Since I had been studying Spanish for a couple of years, I thought it sounded like a perfectly reasonable idea to do a language immersion program at the Nueva Lengua School in Cartagena and live with a non-English speaking Colombian family that the school would arrange. Carol finally gave in, but said she wanted no part of the trip even after I showed her a travel magazine story and a report from a friend who visited last year that said, “Cartagena on the northern coast is a great place to visit”. Knowing that I sometimes like to wander off the beaten path, Carol stipulated that as long as I went STRAIGHT to Cartagena and BACK, with NO traveling around the country, she MIGHT be OK with the idea of me going. Keeping the promise would prove to be easier said than done.
The next night, while I was planning the trip and looking at fares on the internet, I discovered an obscure fare combining American Airlines with Avianca (the Colombian airline) routing us through Mexico City and returning through Miami. As I began to read the small print on the booking restrictions (I know, no one ever does that), I noticed that it allowed unlimited stopovers in Colombia as long as the stopovers were 24 hours or less. I experimented by adding stopovers in dream cities (Bogotá and Medellin) and the fare remained exactly the same. Too good to be true!! I could fly to Bogotá-spend 23 hours, then on to Medellin for another 23-hour stopover, then on to Cartagena for 5 days in the language immersion program.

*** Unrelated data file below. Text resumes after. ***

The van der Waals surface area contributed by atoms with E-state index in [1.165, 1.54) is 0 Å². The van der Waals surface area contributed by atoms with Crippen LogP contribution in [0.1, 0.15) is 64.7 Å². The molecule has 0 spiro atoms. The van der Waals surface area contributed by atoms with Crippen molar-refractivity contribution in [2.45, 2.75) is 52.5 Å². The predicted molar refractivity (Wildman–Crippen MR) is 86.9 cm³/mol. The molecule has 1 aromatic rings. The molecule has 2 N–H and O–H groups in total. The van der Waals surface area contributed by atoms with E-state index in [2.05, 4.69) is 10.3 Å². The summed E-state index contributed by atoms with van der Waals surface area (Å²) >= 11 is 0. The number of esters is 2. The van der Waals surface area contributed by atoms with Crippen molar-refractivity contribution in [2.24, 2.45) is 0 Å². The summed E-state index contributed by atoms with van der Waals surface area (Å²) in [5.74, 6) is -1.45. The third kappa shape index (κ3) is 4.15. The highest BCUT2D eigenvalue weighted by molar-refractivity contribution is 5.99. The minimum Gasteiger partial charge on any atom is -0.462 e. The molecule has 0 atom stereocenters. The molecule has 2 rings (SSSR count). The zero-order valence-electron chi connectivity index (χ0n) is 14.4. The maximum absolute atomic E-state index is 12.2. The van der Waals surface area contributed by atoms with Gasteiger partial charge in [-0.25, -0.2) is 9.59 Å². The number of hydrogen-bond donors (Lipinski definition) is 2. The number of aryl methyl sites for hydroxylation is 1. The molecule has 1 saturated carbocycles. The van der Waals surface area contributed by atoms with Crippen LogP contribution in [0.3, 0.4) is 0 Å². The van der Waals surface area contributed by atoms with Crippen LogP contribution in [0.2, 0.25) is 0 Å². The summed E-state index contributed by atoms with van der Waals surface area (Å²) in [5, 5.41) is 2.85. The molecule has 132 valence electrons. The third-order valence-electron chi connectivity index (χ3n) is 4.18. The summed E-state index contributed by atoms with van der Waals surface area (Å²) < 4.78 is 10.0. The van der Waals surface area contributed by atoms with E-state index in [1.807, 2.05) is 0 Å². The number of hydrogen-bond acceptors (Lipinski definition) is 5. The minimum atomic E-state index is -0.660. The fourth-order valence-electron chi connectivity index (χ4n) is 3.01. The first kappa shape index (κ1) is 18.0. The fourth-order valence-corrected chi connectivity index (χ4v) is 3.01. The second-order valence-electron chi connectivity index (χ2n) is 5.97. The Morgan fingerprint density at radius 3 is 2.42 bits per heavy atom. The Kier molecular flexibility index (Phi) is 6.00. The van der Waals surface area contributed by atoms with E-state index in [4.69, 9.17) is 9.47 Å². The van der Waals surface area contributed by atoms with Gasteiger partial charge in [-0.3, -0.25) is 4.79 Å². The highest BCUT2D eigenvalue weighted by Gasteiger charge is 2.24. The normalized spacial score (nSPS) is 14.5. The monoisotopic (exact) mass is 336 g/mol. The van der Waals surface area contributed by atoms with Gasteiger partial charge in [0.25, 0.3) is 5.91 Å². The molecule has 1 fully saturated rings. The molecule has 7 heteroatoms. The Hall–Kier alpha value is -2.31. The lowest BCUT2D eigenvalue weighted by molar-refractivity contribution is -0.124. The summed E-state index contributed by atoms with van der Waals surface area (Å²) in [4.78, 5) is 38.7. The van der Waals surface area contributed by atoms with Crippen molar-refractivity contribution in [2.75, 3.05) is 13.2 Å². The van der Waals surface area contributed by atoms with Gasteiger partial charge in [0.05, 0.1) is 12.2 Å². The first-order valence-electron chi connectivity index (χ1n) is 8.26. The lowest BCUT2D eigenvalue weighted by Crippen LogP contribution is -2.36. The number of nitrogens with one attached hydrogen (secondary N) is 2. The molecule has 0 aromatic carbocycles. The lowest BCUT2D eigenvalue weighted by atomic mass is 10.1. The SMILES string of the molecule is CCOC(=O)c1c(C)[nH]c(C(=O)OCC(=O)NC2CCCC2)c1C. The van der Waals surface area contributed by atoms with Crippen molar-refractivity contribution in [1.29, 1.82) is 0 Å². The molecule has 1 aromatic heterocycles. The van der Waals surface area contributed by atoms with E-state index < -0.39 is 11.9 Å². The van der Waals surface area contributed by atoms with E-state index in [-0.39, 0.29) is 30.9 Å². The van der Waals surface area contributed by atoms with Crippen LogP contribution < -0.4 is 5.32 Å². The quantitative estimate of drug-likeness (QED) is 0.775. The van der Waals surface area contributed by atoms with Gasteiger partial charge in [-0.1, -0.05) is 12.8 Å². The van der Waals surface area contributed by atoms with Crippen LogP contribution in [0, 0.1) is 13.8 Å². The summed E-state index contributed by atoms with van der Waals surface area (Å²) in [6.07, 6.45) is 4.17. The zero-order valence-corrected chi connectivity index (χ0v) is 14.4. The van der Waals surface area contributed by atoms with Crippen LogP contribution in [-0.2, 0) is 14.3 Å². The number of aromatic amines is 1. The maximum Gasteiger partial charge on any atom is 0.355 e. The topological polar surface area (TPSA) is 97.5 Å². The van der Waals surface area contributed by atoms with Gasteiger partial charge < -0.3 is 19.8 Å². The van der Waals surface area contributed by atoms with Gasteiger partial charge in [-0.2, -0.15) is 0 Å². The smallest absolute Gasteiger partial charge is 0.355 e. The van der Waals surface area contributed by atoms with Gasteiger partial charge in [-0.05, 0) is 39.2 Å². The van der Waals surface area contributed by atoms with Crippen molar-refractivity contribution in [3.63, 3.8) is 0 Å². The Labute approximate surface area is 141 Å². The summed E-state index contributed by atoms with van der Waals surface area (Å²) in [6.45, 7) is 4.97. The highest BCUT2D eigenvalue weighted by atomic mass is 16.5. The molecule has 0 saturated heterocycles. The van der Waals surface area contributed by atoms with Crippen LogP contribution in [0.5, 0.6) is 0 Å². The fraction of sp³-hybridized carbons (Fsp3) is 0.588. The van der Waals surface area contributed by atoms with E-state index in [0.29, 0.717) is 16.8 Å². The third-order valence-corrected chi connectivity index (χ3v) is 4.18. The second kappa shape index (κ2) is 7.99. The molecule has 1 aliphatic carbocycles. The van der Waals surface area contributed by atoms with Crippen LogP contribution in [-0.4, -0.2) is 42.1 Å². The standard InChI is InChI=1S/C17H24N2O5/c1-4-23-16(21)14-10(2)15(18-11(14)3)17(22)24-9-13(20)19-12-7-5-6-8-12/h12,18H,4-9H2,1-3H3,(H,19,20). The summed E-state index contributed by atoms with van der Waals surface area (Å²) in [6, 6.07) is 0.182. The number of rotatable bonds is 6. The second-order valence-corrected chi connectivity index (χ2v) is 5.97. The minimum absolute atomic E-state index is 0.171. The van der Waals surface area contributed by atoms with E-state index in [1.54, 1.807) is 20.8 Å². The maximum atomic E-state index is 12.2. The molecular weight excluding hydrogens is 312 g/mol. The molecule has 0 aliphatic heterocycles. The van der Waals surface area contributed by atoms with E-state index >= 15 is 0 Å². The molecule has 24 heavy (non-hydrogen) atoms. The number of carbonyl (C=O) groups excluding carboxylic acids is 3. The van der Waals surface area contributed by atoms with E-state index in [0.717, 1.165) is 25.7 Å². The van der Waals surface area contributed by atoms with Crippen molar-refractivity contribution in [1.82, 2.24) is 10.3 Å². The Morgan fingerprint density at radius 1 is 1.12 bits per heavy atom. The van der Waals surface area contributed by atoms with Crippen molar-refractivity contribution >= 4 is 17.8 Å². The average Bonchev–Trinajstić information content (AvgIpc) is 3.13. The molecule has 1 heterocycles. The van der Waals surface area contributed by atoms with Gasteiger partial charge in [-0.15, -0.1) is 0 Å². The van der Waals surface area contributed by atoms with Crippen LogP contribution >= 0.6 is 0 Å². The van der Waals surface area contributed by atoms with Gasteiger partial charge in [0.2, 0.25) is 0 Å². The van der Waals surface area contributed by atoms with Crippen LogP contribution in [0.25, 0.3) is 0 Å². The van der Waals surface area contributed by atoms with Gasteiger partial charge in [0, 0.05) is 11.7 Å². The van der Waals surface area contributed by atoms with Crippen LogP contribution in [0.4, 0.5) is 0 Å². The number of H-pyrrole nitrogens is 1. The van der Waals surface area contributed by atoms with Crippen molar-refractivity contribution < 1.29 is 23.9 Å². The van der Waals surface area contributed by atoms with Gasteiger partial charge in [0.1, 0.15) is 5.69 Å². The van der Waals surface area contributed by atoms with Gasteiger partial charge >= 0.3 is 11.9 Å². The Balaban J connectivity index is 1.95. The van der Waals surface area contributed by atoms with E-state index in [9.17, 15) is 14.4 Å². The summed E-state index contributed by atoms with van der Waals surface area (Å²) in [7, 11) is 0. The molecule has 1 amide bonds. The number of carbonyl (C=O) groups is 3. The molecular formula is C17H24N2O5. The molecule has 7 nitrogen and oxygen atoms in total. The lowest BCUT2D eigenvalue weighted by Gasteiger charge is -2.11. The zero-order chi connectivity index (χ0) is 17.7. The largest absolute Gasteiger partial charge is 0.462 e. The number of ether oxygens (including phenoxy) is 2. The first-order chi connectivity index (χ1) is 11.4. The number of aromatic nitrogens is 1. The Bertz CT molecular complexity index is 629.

I couldn’t book the fare on-line so I called AA just to test price the routing and see if they could ticket it all the way through for me. The AA res agent was skeptical she could make it work, but after 40 minutes on the phone with her, she finally got it to price correctly! I booked it at that instant! Unfortunately I had been so caught up in the excitement with the success of booking the ticket that I forgot the promise to Carol that I would ONLY go STRAIGHT to Cartagena and back with NO DETOURS! I had lots of selling to do but finally convinced her I would be extra careful and stay in a very nice, SAFE hotel (4-5 stars) in a very nice area in both cities (Bogotá and Medellin). Plus, Jay was going with me.
As I researched hotels in the chic, upscale, and safe Zona Rosa area of Bogotá, I saw plenty of the standard top-notch names such as The Intercontinental, El Presidente, etc, etc that would all fulfill my promise to Carol. But, I felt I was betraying myself by taking the more comfortable way out. After all, this would probably be my only chance to get to Bogotá, and I wanted the “real” Bogotá! Why would I sell my travel soul by staying at some “brass and glass” place when the “real” Bogotá awaits me?
I bought a map and tour book (hard to find) and discovered an area called “Old Bogotá” and a neighborhood called “La Candelaria” 6-7 miles south of the Zona Rosa in the oldest part of the city referred to as the “heart and soul of Bogotá”. I knew instantly this was the neighborhood for us! To make Carol feel better, I searched for the nicest hotel in La Candelaria and came across the Hotel de la Opera in the center of the neighborhood. From there it would be easy walking to the many sites of interest even though it is not advisable to walk the narrow streets of this neighborhood at night.
So as not to bore you, I will stop here and pick up the story in a few days—stay awake, it gets better.